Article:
Drivers line up at an Arlington, Va., gas station to buy fuel as gas shortages continue on May 13 after the Colonial Pipeline fell victim to a ransomware attack that affected its information technology systems and disrupted the flow of gasoline to several mid-Atlantic states on May 8. Photo by Jemal Countess/UPI | License Photo
WASHINGTON, Dec. 2 (UPI) WASHINGTON -- In response to rising concerns of cyberattacks on the nation's airports, pipelines and water systems, federal transportation officials discussed potential solutions, including mandatory cybersecurity audits and software oversight, at a House Transportation and Infrastructure Committee hearing Thursday.
Just as personal email addresses and credit card information can be hacked, the nation's transportation and energy infrastructure is at high risk for Internet attacks that could reveal classified information, dismantle IT systems and shut down operations, according to a Government Accountability Office report released Thursday before the hearing. These attacks could come from malicious individuals, criminal organizations, other countries or foreign groups.
Nick Marinos, the GAO's director of information technology and cybersecurity, told the committee that federal agencies have neglected to update cybersecurity policies and their software systems.
"We're constantly operating behind the eight-ball," Marinos said. "The reality is that it just takes one successful cyberattack to take down an organization."
In May, a criminal hacking group hacked the Colonial Pipeline's computer management system, causing the pipeline to shut down from May 7-12. The cyberattack had major repercussions: the pipeline provides diesel to the southeastern United States, and Rep. Carolyn Bourdeaux, D-Ga., told the committee that 43% of the gas stations in her state were out of service during the shutdown.
Federal agencies are susceptible to similar attacks. Kevin Dorsey, the assistant inspector general for IT audits at the Department of Transportation, said the DOT has a long history of cybersecurity shortcomings. The DOT has failed to address 66 prior audit recommendations involving 10,000 identified vulnerabilities, Dorsey said.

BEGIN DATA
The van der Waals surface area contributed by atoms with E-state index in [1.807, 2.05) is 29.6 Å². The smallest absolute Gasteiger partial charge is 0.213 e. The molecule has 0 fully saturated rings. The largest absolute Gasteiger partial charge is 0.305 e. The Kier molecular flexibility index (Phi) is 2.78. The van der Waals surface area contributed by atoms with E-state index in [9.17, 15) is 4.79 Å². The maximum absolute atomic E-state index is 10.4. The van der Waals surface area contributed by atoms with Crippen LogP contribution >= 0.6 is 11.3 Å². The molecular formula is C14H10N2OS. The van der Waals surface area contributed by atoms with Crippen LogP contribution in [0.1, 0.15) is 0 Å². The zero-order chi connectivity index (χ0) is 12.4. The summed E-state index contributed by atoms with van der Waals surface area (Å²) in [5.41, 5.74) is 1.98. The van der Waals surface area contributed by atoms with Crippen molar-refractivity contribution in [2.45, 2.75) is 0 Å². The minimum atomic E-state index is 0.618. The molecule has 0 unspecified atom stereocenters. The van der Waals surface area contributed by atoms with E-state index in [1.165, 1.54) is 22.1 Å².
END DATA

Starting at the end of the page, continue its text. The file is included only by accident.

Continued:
He recommended the development of a departmentwide cybersecurity strategy to address recurring weaknesses, protect sensitive information and coordinate with other agencies and industry partners. Dorsey said the DOT also lacks a departmentwide cybersecurity coordinator to be responsible for fixing such shortcomings.
But Cordell Schachter, the DOT's chief information officer, defended the agency's cybersecurity as on par, or even ahead, of other federal agencies.
"We have begun a series of cyber-sprints to complete tasks and make plans to meet our federal cybersecurity requirements and implement best practices," Schachter said. He cited departmentwide improvements in system access control, website security, and oversight coordination across DOT.
President Joe Biden's infrastructure bill, which he signed into law Nov. 15, provides funding to improve the national highway system and other public transportation systems' cybersecurity preparedness. The bill also allocates $21 million through September 2022 to the Office of the National Cyber Director, the president's principal adviser on cybersecurity policy.